For Donna Allie, it was the moment when she gulped and said, "Yes."

Yes, her mother, her cousins, and her team of immigrant women from West Africa who cleaned houses on the Main Line could summon up the bodies and the expertise to clean the now-demolished Veterans Stadium after baseball games.

Never mind that Allie, who now leads Team Clean Inc., a $20 million cleaning company, then knew nothing about profit margins, business plans, or marketing.

"I didn't even know I had a business," she said, although she knew enough, when cleaning her first client's house on the Main Line, not to fall for the trick of pocketing the money she found "lost" under sofa cushions.

Tough times toughen leaders, and on Wednesday four local CEOs described how they handled the challenges they and their businesses faced on the pathway to growth.

The chief executives spoke at the Radnor Country Club to 120 members and guests of the Greater Philadelphia Senior Executive Group, an organization more than familiar with tough times.

Founded in 2002 during a recession, GPSEG provides networking opportunities for senior executives out of work and keeps them, and others, connected when they find new assignments.

For Michael Anastasio, president of Bala Consulting Engineers in King of Prussia, the tough decision had to do with people, particularly an early partner imprudently chosen.

Anastasio, an electrical engineer, started a company when he landed a big project at age 27. He quickly chose a mechanical engineer as a partner, but when the partnership fell apart, Anastasio sold the business to escape.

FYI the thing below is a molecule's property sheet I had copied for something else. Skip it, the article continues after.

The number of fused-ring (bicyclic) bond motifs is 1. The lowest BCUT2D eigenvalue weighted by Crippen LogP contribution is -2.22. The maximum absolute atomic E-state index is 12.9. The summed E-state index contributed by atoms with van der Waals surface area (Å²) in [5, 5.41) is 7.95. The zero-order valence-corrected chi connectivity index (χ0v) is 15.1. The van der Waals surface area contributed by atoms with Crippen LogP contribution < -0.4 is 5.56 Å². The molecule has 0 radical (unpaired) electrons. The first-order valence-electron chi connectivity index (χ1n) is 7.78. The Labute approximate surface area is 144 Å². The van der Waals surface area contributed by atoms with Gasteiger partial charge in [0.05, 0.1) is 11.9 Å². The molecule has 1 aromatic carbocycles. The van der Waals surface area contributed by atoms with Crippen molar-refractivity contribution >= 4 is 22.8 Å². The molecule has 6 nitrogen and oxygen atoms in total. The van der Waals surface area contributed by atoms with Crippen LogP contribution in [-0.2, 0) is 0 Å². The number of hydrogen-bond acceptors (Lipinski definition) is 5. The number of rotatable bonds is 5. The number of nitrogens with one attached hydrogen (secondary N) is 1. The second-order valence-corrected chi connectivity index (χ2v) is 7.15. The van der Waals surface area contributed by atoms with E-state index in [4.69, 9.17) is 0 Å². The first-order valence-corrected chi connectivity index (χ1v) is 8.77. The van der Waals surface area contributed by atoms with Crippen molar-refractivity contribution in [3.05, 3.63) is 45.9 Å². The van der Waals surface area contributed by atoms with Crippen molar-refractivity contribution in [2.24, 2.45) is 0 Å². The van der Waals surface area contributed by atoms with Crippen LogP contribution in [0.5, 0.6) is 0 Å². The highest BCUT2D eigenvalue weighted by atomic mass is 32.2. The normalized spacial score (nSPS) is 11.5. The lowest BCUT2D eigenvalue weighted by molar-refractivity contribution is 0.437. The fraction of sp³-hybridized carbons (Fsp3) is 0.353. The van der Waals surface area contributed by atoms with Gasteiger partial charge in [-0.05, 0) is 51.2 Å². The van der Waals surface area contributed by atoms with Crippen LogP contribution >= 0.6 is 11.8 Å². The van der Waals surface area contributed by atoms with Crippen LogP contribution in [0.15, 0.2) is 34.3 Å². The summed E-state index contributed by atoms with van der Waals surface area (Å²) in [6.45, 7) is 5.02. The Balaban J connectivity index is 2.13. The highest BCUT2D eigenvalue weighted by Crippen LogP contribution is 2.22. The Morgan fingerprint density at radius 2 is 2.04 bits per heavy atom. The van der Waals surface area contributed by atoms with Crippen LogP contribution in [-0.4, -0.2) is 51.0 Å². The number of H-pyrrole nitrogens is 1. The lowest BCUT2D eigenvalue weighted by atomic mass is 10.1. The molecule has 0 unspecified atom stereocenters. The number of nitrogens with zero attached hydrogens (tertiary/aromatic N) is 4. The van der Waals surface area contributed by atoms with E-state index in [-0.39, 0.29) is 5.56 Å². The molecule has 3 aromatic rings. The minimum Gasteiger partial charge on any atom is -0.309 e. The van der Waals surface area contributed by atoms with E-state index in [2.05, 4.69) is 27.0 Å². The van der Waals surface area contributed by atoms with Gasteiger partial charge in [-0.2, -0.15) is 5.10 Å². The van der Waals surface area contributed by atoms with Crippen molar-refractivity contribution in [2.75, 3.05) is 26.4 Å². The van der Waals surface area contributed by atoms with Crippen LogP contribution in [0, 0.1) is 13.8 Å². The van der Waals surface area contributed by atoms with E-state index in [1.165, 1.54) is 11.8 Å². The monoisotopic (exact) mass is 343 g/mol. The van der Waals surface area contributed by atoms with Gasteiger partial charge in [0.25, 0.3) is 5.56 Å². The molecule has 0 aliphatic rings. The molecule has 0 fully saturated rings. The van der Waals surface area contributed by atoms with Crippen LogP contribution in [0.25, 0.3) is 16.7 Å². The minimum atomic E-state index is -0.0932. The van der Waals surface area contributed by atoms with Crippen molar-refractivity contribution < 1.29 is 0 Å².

He found a job at a different company, which soon went bankrupt. The third time turned out to be the charm and the genesis of his current company, Bala Engineers.

"This time, I was more selective about the partners I chose," he said.

Lesson learned? Identify "your non-performing assets," whether they are partners, employees, or clients, and then "you have to have the courage to separate yourself," he said.

Philip P. Jaurigue, chief executive of Sabre Systems Inc., and Blake Krapf, the third-generation leader of Krapf Bus Cos. in West Chester, faced the challenge of potentially losing customers at the bedrock of their businesses.

For Jaurigue, the news in the early 1990s that Naval Air Warfare Center in Warminster would close also meant that his military contracting company would lose its biggest and most important customer.

But instead of lobbying to keep the base open, Jaurigue screwed up his courage and jumped into the future, moving operations to Washington.

The excitement of hiring 150 people to start a new business there "didn't mask the human pain of having to lay off 100 people" in Bucks County, he said.

Krapf's leadership moment came in 2000. Founded in 1942, his school-bus company enjoyed long relationships with its clients, primarily school districts in Chester County.

But in 2000, "all of our contracts went out to bid," he said. "We had 90 percent of our business on the chopping block in one day. Our entire business was on the line.

"It really caused us to think: 'What can we do to make sure we are never in that position again?' "

The answer? Diversify, both geographically and in lines of business. Krapf began to acquire other transport firms, including one in Chicago, which nearly doubled the size of the company.

"That was a learning experience," he said. "We had to lay off their entire management team and start over." The two organizations never really jelled.

So when a competitor wanted to buy the Chicago line, Krapf was willing to sell, completing the deal in October.

Now, he said, Krapf still is in the market for acquisitions, but asks itself, " 'Is this the right growth? Is it smart growth?' "

215-854-2769 @JaneVonBergen